In order to identify such stocks, Fisher looked at companies that were able to grow their sales and profits at a rate higher than the industry average. This trend should be looked at over several years. Both sales growth and profit growth are essential for a company’s success. Therefore, Fisher loved companies that were the lowest cost producers in the industry of operation. According to him, a company with a low break-even point and high profit margin is better able to sustain an economic depression.


Apart from this, Fisher also stressed on investing in companies which were run by management of unquestionable honesty and integrity. One way to judge this is by observing how the management communicates with the shareholders. Commonly, when times are good management may speak good things about the company to the shareholders whereas, they might disappear when times are bad. The employee retention and depth of the management team (talented management team) are also critical elements to judge the capability of the management team.


This can be a stressful process, therefore, Fisher focused on holding just a few outstanding companies and tracking them for really long periods of time. 


Charlie Munger

Charlie and Warren, although both were from Omaha and had a few mutual friends, had never met until 1959. It was only when Charlie moved back to Omaha on his father’s death, that a common friend thought of introducing the two. There was an instant connection between the two, as both were fond of common sense investing.

Charlie’s investment style was more of qualitative and less of quantitative. It can thus be said that he was more influenced by Philip Fisher and less by Ben Graham.


Warren, who was influenced more by Ben Graham, always wanted to buy companies that were available at cheap valuations based on conventional matrices like Price to Book <1. This however was not the most appropriate method to identify quality stocks especially when stocks are priced higher due to intangible off balance sheet items like brand value. 


Thus, when Buffett and Munger joined hands in Berkshire Hathaway, it was Munger who influenced Buffett to pay higher for quality stocks. The first instance of such investing was See’s Candy. 


See’s Candy was a Candy store, which was up for sale at a net price of $30 million. It was however quoting at 3 times its book value and hence Buffet was reluctant to overpay. It was then Charlie, who convinced Buffet to pay for quality and resultantly Buffet purchased See’s at a net price of $25 million. It was only 10 years later that they had got a quote of selling See’s Candy for five times their purchase price at $125 million.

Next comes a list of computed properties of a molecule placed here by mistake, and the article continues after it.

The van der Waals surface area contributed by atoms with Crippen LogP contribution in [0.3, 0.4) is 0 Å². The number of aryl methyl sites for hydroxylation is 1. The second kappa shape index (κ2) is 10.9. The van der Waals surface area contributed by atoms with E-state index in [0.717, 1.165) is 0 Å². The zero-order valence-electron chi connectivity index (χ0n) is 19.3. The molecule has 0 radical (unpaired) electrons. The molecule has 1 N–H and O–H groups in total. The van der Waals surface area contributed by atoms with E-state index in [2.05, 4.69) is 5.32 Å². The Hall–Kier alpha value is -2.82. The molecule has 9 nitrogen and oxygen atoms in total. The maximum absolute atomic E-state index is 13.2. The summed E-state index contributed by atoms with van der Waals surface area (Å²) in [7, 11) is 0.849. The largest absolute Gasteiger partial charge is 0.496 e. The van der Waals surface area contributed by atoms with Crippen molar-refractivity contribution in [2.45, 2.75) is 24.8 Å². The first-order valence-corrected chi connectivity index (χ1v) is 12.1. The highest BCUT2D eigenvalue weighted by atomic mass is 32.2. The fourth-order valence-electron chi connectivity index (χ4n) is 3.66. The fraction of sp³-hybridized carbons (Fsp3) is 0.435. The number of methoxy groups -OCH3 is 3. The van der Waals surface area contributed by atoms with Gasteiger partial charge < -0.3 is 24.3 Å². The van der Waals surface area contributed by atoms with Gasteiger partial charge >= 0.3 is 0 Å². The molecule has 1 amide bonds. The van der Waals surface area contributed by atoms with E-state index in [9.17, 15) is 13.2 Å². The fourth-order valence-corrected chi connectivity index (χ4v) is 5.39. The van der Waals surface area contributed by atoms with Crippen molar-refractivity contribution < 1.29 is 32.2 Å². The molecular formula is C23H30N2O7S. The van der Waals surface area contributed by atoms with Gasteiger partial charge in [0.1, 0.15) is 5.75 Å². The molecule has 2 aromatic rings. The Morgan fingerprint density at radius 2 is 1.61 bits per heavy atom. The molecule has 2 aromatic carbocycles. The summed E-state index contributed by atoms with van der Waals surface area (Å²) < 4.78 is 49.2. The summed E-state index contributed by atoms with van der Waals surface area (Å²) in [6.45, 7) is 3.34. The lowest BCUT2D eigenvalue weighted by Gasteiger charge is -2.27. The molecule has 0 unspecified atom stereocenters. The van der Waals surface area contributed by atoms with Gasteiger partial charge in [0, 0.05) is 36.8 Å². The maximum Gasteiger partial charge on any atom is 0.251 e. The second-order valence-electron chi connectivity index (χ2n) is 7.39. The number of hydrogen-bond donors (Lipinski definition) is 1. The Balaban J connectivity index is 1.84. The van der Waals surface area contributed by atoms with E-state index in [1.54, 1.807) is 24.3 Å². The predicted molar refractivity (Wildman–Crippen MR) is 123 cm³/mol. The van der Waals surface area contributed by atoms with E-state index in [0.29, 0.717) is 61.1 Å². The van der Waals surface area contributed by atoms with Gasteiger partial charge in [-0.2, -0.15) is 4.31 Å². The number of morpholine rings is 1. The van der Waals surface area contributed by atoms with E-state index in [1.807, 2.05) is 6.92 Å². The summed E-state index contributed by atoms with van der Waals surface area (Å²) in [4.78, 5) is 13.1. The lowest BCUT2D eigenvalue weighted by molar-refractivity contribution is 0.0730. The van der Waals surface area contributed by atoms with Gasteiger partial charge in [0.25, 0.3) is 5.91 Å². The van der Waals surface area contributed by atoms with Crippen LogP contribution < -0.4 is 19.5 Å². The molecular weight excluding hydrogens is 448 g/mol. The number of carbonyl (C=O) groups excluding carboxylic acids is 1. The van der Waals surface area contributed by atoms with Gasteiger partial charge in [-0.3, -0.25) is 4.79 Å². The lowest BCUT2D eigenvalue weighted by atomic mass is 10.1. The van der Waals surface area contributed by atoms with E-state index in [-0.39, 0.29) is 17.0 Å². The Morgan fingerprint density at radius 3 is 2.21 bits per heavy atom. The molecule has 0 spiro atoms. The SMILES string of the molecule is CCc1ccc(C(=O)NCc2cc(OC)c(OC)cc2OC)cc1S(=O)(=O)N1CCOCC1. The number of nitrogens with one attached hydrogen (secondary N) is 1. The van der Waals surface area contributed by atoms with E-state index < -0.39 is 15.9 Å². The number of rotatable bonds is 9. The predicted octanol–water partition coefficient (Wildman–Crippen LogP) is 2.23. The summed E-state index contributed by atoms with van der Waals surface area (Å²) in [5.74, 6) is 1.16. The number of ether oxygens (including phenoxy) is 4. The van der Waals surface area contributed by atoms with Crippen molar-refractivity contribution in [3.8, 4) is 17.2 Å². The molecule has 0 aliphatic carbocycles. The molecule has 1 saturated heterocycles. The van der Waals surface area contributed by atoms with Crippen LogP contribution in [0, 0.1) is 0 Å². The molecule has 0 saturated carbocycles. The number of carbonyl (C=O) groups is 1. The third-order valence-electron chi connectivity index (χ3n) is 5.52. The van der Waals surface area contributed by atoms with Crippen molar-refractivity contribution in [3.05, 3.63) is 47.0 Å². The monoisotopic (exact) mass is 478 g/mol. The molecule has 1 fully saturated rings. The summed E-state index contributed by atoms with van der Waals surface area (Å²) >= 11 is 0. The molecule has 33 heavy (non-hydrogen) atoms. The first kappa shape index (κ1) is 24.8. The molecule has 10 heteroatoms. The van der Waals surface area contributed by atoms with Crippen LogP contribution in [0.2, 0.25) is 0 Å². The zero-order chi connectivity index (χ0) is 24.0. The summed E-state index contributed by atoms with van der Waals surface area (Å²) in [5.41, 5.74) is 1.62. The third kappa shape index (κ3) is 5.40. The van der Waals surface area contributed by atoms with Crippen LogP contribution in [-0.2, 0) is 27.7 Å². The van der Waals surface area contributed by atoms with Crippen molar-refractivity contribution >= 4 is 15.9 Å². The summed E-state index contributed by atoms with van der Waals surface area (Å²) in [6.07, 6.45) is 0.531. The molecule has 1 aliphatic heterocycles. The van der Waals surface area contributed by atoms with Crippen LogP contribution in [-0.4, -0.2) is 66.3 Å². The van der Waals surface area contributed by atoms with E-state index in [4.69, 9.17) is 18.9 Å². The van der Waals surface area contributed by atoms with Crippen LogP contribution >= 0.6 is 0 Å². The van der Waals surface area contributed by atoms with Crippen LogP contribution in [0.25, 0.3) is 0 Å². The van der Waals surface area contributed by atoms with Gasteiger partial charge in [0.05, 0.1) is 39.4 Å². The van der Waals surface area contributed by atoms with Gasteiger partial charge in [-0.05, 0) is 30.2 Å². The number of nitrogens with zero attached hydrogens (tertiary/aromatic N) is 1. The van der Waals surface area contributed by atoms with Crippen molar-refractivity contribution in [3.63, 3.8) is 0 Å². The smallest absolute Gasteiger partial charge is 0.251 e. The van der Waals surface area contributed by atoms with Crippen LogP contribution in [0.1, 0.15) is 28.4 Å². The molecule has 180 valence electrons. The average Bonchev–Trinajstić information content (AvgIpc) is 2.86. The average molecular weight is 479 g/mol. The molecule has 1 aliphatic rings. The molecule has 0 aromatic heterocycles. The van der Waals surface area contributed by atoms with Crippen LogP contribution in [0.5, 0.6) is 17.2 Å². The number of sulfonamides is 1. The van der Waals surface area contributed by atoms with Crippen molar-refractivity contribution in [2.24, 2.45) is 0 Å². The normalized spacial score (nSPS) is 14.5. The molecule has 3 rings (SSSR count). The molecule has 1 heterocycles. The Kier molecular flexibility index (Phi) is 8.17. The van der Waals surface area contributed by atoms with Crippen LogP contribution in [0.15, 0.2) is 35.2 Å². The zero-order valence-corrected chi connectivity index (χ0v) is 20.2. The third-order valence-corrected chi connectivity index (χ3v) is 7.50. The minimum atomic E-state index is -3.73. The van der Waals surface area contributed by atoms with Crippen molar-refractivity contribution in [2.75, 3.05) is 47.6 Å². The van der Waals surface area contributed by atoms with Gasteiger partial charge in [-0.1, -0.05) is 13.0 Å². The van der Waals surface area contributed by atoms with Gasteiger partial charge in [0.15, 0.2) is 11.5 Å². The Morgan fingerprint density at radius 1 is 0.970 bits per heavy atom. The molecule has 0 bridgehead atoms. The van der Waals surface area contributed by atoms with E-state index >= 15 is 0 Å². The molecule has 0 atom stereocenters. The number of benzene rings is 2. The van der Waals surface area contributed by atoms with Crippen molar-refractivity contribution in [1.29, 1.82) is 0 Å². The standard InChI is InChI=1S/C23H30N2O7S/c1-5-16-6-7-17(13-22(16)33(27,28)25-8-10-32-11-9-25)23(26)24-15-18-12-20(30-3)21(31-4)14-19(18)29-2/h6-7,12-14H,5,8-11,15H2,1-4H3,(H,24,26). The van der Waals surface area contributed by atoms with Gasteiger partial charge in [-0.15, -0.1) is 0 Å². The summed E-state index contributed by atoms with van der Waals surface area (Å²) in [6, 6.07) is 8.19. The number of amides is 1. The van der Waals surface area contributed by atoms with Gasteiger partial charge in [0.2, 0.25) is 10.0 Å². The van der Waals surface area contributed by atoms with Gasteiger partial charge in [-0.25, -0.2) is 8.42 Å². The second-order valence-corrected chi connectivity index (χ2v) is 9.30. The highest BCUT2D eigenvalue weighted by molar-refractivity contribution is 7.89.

Charlie’s investing style can be studied in depth in the book called, “Poor Charlie’s Almanac”. The Blend of Intellectual Influences. 


Buffett is supposed to be a blend of these three individuals – Ben Graham, Philip Fisher and Charlie Munger. All these three had a major influence on Buffet from time to time and shaped his investment philosophy. 


Graham's deep value approach of buying companies that were available below its book value was the basis of Buffett’s investment approach. However, with time Buffett realized that this methodology had been tweaked as when Graham devised this approach, it was a bear market and stocks were available at deep discounts to their book value. The methodology of valuing cheap stocks hence changed but what remained was the principle of Margin of Safety. This approach led Buffett to recognize stocks such as Coca Cola, Sees Candy and Intel, all of which were bought at prices higher than the net assets (book value) but possessed margin of safety. Graham also had taught Buffett to remain unemotional about the stock market fluctuations and instead take it as an opportunity. 


Philip Fisher on the other hand was quite different from Graham. While Graham was more concerned about the financial statements and quantitative characteristics of the company, Fisher looked for off-Balance Sheet items such as brand and management quality. He used to look ahead of the company's financial statements and instead spent time understanding the economics of the business. Fisher also stressed on the hazards of over diversification. Buffet as we know takes big bets on a single stock when he is confident. 


Remember American Express? He took a massive 25% of the total partnership money. Apple, his recent bet also makes up a significant portion of his overall portfolio. The concepts of Fisher were ingrained into Warren Buffet by the book “Common Stocks and Uncommon Profits” and his partner Charlie Munger.